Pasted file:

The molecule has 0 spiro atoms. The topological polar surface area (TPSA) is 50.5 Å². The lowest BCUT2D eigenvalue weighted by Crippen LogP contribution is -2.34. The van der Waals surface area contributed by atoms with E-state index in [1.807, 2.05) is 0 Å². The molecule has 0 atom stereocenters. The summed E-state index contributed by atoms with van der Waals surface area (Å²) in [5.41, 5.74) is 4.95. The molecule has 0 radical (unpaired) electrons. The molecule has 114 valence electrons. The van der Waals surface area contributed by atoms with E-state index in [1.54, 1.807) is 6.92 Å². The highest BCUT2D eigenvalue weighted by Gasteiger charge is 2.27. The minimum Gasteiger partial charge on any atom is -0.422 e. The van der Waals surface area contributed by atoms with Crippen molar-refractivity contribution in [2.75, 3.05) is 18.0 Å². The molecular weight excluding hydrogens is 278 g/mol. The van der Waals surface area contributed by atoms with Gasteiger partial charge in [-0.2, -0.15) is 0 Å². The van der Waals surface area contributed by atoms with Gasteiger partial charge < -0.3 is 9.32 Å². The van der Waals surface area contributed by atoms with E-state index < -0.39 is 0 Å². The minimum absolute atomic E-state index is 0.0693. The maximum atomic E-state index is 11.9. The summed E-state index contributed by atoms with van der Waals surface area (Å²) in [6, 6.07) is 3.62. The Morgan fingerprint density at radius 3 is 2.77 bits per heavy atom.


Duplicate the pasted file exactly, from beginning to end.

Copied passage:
The molecule has 0 spiro atoms. The topological polar surface area (TPSA) is 50.5 Å². The lowest BCUT2D eigenvalue weighted by Crippen LogP contribution is -2.34. The van der Waals surface area contributed by atoms with E-state index in [1.807, 2.05) is 0 Å². The molecule has 0 atom stereocenters. The summed E-state index contributed by atoms with van der Waals surface area (Å²) in [5.41, 5.74) is 4.95. The molecule has 0 radical (unpaired) electrons. The molecule has 114 valence electrons. The van der Waals surface area contributed by atoms with E-state index in [1.54, 1.807) is 6.92 Å². The highest BCUT2D eigenvalue weighted by Gasteiger charge is 2.27. The minimum Gasteiger partial charge on any atom is -0.422 e. The van der Waals surface area contributed by atoms with Crippen molar-refractivity contribution in [2.75, 3.05) is 18.0 Å². The molecular weight excluding hydrogens is 278 g/mol. The van der Waals surface area contributed by atoms with Gasteiger partial charge in [-0.2, -0.15) is 0 Å². The van der Waals surface area contributed by atoms with Gasteiger partial charge < -0.3 is 9.32 Å². The van der Waals surface area contributed by atoms with E-state index < -0.39 is 0 Å². The minimum absolute atomic E-state index is 0.0693. The maximum atomic E-state index is 11.9. The summed E-state index contributed by atoms with van der Waals surface area (Å²) in [6, 6.07) is 3.62. The Morgan fingerprint density at radius 3 is 2.77 bits per heavy atom.